That's one of the greatest things about art, that it can transform the horrid and nasty aspects of the human experience into something more poetic and tolerable.”
Barnes is a noted fan of the writing of Syd Barrett [the founder and early principal songwriter of Pink Floyd], a man who had struggled similarly with depression. Barnes’ description of Barrett’s music could easily be applied to a description of his own: “I just love his free form style of writing. His songs are very catchy and infectious, but also unconventional in their arrangements.” Barrett gained cult-status for his withdrawn tendencies; arguably it was the combination of his depression and drug taking that led to his reclusive nature and exit from Pink Floyd.
“I think if you are already a little unstable, drugs can be very destructive,” Barnes cautions. “There are certain people who can do tons of drugs their whole life and be fairly unaffected, and others that are deeply affected by one experience. I don't mess around with drugs for that reason. I don't need them to be creative and they just make me paranoid and freaked out even more than I already am.”
While depression is a central theme of Hissing Fauna, Barnes has also provided fans with a porthole into his background with references to religion in his lyrics: “The church is filled with losers/ psycho or confused,” and his MySpace blogs: “I have this recurring dream about being in a house possessed by an evil invisible force. [This is] probably an extension of the effects of my catholic upbringing, so many of my weird superstitions can be blamed on that”. What exactly is this weird superstition concerned with?
“Well, it's more a feeling that God is going to do horrid things to me if I partake in certain activities. I don't really worry about it that much, but it is always somewhere buried back in my mind. I realised early on that it was just a bunch of bullshit. I can't understand how people can really believe in organised religions.”
“I went to Catholic school for a long time, and I was also forced to attend church services every Sunday during my childhood. I found it dreadfully boring and I didn't believe a word of what they were teaching, other than the golden rule. I could see all of the hypocrisy and phoniness involved in the church and it made me sick. Now I can appreciate the theatre of it, but it's still too perverse for me to handle. I guess it made me a bit more cynical about adulthood and the ‘normal’ people of the world.”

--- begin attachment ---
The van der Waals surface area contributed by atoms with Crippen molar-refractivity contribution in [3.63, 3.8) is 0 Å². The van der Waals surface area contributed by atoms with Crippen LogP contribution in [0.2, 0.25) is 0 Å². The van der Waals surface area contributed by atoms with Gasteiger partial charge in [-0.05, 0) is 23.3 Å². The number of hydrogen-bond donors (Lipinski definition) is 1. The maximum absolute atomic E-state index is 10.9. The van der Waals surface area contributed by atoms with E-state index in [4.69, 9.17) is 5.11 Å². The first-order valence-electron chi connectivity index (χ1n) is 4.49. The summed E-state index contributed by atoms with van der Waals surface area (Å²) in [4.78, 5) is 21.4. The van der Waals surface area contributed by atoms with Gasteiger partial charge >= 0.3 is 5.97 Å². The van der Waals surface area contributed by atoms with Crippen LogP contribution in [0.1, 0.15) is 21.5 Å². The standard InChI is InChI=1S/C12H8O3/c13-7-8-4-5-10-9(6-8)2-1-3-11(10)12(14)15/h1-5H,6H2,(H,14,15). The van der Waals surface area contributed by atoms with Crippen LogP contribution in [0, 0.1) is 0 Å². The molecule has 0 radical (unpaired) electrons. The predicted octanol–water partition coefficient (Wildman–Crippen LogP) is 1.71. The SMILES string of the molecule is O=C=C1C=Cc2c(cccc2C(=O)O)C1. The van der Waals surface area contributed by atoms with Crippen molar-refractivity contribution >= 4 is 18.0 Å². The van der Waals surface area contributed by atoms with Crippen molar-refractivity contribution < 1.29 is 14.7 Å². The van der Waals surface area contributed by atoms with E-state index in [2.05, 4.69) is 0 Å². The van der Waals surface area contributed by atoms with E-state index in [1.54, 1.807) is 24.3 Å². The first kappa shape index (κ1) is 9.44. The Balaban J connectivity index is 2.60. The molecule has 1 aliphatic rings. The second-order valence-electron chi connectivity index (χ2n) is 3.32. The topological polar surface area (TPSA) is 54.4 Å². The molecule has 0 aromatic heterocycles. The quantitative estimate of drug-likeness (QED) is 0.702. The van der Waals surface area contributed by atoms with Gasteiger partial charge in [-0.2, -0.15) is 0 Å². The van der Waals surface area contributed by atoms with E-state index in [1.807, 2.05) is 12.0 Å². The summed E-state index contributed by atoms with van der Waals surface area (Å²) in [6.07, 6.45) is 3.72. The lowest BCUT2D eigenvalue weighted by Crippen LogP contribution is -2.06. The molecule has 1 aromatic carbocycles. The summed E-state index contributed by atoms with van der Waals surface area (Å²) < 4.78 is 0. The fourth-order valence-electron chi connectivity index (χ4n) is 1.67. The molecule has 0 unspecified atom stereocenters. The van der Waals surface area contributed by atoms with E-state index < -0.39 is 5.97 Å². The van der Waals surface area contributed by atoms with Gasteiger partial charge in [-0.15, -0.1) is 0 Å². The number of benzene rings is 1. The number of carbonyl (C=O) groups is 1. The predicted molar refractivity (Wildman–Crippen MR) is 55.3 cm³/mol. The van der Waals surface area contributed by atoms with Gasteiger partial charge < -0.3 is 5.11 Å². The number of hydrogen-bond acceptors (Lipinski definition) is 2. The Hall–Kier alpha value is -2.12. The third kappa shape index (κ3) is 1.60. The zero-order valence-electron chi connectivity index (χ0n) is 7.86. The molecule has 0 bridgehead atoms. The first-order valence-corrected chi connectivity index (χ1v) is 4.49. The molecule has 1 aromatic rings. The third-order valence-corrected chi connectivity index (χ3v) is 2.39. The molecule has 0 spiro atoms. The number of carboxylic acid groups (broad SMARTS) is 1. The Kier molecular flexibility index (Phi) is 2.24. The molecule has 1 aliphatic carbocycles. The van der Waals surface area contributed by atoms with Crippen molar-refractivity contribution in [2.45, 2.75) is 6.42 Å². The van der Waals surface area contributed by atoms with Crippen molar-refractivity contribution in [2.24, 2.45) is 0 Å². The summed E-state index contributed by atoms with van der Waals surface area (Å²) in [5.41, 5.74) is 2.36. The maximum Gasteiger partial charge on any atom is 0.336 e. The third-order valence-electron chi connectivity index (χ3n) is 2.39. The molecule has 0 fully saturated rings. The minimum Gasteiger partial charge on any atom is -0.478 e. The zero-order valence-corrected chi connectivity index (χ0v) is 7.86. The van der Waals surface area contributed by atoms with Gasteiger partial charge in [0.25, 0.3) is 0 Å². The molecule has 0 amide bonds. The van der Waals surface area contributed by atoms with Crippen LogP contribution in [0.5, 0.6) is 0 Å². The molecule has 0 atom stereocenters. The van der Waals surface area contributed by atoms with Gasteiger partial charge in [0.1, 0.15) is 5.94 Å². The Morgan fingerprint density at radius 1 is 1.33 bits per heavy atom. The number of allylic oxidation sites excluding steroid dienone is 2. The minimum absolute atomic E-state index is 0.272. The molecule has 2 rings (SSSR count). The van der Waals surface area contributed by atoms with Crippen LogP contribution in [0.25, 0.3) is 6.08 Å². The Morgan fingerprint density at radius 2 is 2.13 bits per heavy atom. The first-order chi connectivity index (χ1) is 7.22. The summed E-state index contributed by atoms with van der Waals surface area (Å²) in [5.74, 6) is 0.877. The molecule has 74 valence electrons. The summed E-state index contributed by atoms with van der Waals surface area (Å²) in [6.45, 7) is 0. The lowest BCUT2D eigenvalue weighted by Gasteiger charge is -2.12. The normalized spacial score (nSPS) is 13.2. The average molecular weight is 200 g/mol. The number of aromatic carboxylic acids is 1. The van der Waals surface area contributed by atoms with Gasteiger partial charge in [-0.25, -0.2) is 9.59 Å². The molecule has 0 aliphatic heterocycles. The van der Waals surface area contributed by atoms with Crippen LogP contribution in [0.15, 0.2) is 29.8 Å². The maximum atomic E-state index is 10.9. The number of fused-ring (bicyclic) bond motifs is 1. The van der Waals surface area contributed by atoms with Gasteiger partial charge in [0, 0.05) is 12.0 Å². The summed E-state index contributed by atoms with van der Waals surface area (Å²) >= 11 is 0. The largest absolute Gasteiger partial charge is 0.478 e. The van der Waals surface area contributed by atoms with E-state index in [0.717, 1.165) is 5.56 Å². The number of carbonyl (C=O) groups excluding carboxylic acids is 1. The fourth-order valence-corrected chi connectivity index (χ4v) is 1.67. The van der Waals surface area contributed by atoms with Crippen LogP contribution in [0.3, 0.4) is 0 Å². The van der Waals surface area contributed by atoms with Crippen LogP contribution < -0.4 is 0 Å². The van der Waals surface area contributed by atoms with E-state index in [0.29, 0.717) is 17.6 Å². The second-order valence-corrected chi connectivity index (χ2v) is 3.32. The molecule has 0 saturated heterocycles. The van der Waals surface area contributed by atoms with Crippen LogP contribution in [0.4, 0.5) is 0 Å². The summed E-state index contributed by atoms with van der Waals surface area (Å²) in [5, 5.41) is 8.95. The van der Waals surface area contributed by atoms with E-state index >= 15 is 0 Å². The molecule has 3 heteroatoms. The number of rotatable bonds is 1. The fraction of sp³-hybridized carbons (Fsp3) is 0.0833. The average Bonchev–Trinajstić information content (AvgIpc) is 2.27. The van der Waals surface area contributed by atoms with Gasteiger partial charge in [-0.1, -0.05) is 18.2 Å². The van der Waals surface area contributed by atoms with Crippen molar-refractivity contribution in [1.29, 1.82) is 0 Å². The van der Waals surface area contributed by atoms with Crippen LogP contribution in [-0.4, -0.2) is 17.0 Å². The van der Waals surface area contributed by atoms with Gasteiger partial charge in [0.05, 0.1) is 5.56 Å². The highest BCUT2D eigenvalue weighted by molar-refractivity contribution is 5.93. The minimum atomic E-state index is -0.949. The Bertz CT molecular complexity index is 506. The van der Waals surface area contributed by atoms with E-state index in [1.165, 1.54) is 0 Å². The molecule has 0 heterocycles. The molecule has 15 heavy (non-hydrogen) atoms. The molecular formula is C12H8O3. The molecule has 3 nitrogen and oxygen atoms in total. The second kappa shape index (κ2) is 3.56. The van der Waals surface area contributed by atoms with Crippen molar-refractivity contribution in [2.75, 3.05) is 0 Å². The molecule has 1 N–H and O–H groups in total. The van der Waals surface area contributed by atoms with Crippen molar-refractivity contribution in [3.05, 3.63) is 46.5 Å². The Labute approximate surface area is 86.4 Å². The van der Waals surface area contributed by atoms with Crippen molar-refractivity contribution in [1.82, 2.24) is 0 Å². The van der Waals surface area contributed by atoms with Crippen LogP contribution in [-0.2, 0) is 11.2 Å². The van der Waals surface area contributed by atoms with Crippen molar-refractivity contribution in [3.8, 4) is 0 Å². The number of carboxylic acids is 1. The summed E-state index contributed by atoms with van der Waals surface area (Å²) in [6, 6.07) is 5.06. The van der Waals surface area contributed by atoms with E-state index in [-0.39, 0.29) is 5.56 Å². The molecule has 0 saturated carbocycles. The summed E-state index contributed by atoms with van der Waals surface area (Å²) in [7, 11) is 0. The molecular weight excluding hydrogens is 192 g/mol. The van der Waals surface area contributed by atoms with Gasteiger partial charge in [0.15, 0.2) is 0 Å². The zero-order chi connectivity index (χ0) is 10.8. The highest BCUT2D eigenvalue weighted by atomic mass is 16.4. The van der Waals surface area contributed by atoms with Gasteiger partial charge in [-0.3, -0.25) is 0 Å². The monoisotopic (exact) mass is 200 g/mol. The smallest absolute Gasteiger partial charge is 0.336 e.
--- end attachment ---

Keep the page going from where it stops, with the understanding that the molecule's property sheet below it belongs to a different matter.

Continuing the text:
“It helped me see very clearly what I didn't want to be as an adult. I can't stand most religions because they over-simplify things in this extremely childish sort of way. It is an escape from the insanity of life, but it's an unhealthy escape in my view.”
Another element of Barnes’ childhood that has flowed over to his music has been an early love of theatre – which may explain the nudity/Georgie Fruit thing.
“My parents forced me to join choir when I was in high school to perform in school musicals but I really hated it at the time. I felt it was super lame and couldn't get into it. For some reason, as I got a little older, I started to really get into classic musicals like My Fair Lady and Gigi. When we perform it is very important to us to do something exceptional and unpredictable. We want to offer an audience visual dynamics, as well as musical dynamics. We want the performance to engage people on all levels.”
Will we be blessed with a similarly grand Australian tour? “Right now our Aussie label is trying to set something up. Hopefully we'll be able to tour in June. We won't be able to transport everything from the U.S. tour, but there will definitely be a strong theatrical/visual element to the show that we travel overseas with.”
It is hard to imagine Barnes as an artist settling for anything less than a stunning live show, as he seems highly unaffected by current trends or so-called realities. With this said, I can’t help wonder how of Montreal will next evolve?
“I'm working on a new album now. It will still be poppy and melodic, but more fragmented in its structure. I'm stepping away from the pop song template. I am going to create a bunch of 30-to-50-second sections and string them all together. I don't think there will be any pauses between pieces. I want it to feel like one long piece with hundreds of movements. The tentative title of the album is Skeletal Lamping.”